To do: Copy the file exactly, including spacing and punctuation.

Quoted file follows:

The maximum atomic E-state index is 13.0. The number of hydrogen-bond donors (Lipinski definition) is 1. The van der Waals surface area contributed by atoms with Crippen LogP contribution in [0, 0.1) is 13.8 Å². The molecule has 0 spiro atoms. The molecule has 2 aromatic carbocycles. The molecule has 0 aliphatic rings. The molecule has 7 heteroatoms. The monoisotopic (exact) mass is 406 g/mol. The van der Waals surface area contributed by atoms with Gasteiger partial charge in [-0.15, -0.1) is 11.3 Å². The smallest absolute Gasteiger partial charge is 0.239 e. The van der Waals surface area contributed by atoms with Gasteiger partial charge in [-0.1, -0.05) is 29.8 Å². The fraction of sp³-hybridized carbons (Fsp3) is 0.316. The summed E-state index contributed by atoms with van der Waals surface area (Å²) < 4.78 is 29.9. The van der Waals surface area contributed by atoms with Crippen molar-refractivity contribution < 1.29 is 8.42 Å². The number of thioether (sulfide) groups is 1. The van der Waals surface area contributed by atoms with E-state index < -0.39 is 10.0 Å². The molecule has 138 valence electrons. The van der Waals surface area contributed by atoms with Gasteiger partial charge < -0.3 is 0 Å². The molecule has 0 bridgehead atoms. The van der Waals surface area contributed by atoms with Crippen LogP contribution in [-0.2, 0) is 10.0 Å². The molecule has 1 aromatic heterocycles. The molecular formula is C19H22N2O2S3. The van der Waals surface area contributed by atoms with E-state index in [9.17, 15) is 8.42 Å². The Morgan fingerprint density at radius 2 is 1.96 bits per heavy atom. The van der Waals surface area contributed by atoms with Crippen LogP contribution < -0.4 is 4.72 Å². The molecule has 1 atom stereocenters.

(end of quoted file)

The maximum atomic E-state index is 13.0. The number of hydrogen-bond donors (Lipinski definition) is 1. The van der Waals surface area contributed by atoms with Crippen LogP contribution in [0, 0.1) is 13.8 Å². The molecule has 0 spiro atoms. The molecule has 2 aromatic carbocycles. The molecule has 0 aliphatic rings. The molecule has 7 heteroatoms. The monoisotopic (exact) mass is 406 g/mol. The van der Waals surface area contributed by atoms with Gasteiger partial charge in [-0.15, -0.1) is 11.3 Å². The smallest absolute Gasteiger partial charge is 0.239 e. The van der Waals surface area contributed by atoms with Gasteiger partial charge in [-0.1, -0.05) is 29.8 Å². The fraction of sp³-hybridized carbons (Fsp3) is 0.316. The summed E-state index contributed by atoms with van der Waals surface area (Å²) < 4.78 is 29.9. The van der Waals surface area contributed by atoms with Crippen molar-refractivity contribution < 1.29 is 8.42 Å². The number of thioether (sulfide) groups is 1. The van der Waals surface area contributed by atoms with E-state index < -0.39 is 10.0 Å². The molecule has 138 valence electrons. The van der Waals surface area contributed by atoms with Gasteiger partial charge < -0.3 is 0 Å². The molecule has 0 bridgehead atoms. The van der Waals surface area contributed by atoms with Crippen LogP contribution in [-0.2, 0) is 10.0 Å². The molecule has 1 aromatic heterocycles. The molecular formula is C19H22N2O2S3. The van der Waals surface area contributed by atoms with E-state index in [9.17, 15) is 8.42 Å². The Morgan fingerprint density at radius 2 is 1.96 bits per heavy atom. The van der Waals surface area contributed by atoms with Crippen LogP contribution < -0.4 is 4.72 Å². The molecule has 1 atom stereocenters.